Isabella Stewart Gardener was a wealthy intellect who enjoyed collecting and preserving artwork and manuscripts. Located in Back Bay Fens, the Isabella Stewart Gardner Museum houses Gardner’s personal collections, including Vermeer’s “The Concert” and Rembrandt’s “Self Portrait.” In addition to vast collections of artwork and manuscripts, the Gardner has both indoor and outdoor gardens, making it an ideal spot for photos and sightseeing. Throughout the year, the Gardner offers patrons concerts and an array of community engagement events for people of all ages.


This is considered to be one of the best Hop-on Hop-off tours anywhere in the world by Forbes and we believe to be the best way to get to all the great photo locations on your must-see list. With the aid of our highly knowledgeable and personable guides, you’ll have 18 different stops to explore from Faneuil Hall to the Back Bay and places in between that are just begging to be photographed. One-day and two-day passes are available, so you can sightsee on your schedule. Also, it’s important to remember that you can disembark at any of the designated stops and explore at your leisure. When you’re ready to continue with the tour, simply pick it up where you left off and away you go!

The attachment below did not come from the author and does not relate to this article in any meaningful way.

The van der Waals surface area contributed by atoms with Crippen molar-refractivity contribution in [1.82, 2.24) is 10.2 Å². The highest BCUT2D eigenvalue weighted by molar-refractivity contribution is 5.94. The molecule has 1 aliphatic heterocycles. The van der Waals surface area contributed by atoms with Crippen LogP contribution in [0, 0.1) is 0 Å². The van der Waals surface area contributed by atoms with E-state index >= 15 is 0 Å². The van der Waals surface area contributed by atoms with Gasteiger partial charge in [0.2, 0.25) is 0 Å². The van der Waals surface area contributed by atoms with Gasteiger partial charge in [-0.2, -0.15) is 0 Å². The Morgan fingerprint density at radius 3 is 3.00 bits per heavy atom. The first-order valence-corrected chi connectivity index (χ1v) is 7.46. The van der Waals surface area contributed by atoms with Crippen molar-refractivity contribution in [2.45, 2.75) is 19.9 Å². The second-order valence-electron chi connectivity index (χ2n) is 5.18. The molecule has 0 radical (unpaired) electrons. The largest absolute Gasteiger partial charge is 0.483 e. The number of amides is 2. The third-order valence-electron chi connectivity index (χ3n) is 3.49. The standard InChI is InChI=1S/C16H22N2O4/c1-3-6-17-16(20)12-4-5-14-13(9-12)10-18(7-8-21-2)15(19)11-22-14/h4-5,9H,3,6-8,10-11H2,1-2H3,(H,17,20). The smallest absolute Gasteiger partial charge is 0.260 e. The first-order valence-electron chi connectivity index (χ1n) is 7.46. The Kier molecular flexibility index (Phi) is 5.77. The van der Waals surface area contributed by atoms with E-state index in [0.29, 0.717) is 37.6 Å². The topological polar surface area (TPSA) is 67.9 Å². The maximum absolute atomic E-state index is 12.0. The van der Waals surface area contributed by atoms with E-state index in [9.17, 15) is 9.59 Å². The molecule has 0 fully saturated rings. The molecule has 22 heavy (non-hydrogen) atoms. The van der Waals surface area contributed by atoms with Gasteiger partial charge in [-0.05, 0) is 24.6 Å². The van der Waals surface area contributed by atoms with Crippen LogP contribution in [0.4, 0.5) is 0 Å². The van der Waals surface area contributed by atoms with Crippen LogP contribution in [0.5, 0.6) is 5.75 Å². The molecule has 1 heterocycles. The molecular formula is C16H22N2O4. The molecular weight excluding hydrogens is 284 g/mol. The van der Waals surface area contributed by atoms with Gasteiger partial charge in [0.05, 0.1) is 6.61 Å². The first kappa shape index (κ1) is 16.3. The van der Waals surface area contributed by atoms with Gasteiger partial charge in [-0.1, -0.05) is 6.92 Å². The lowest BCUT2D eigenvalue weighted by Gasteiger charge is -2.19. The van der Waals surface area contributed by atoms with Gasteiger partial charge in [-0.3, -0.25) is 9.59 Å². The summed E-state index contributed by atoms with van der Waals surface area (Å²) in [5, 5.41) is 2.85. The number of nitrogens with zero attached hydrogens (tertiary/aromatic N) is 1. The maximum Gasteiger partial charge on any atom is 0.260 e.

The city of Boston is densely populated, bustling with activity and one of America’s great big metropolises. Finding something that’s Insta-worthy here won’t be difficult. All you have to do is point and shoot. Happy gramming!